The American Association of State Highway and Transportation Officials recently noted in a May 21 letter to the National Highway Traffic Safety Administration that the $1.2 trillion Infrastructure Investment and Jobs Act or IIJA – enacted in November 2021 – could create “significant conflicts” within established Highway Safety Plans or HSPs.
[Above photo by the Virginia DOT]
“The IIJA makes several important changes to HSPs that created significant conflicts between parts of the United States Code (USC) and between the USC and the Code of Federal Regulations,” AASHTO noted in its letter. “Specifically, AASHTO has identified three areas of conflict created because of the identical target requirement between the Highway Safety Improvement Program (HSIP) and HSPs.”
- First, while there are three “in common” performance measures between the HSIP and HSPs, the timelines for both are vastly different. HSPs measure data over the course of three years whereas the HSIP requires annual performance updates.
- Second, effective October 1, 2023, HSP performance targets must “demonstrate constant or improved performance.” This creates a conflict within sections of the current USC statutory language to reflect “anticipated performance outcome” through evidence-based analysis.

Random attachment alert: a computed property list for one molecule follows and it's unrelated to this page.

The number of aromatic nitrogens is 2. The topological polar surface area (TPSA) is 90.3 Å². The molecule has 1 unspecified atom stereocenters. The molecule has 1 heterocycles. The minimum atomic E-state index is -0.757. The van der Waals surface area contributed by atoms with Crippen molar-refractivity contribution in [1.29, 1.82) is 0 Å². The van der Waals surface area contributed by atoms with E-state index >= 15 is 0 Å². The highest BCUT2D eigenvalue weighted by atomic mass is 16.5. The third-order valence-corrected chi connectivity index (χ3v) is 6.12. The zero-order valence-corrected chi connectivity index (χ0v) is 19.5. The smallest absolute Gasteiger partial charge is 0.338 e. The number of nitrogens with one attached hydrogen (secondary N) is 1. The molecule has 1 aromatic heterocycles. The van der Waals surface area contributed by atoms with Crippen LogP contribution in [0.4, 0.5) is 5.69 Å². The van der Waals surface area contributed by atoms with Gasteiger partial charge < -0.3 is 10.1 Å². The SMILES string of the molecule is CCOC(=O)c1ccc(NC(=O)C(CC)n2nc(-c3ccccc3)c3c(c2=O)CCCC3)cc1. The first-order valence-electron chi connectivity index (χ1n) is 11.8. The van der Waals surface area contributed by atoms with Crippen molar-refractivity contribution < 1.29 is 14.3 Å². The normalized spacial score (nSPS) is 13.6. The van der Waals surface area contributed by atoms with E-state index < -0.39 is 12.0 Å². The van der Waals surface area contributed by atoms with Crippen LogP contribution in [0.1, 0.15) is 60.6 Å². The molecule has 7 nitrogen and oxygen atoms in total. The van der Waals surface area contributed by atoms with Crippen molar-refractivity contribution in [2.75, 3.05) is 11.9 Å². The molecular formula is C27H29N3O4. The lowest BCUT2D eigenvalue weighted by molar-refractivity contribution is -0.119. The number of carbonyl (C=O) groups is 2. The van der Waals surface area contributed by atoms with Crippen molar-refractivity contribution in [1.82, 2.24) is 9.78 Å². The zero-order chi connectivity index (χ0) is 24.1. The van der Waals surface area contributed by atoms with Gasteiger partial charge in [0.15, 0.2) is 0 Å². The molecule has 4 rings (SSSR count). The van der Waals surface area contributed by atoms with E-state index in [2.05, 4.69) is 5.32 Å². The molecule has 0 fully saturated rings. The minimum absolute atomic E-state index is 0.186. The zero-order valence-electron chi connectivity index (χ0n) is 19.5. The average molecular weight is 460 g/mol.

- Third, Congress has imposed both a financial penalty and a consequence through the IIJA for state DOTs that do not make “significant progress” toward meeting the safety performance targets as part of HSIP requirements. However, Congress did not impose a similar penalty upon the State Highway Safety Offices in regard to their HSPs. AASHTO is concerned that this requirement could limit the ability of state DOTs to demonstrate significant progress toward meeting safety targets, with fiscal penalties reducing their ability to deliver safety projects and programs.
“State DOTs should be able to implement innovative safety projects and establish aggressive performance targets in their HSPs without fear of penalties imposed when states do not meet or make significant progress toward meeting these targets,” AASHTO said.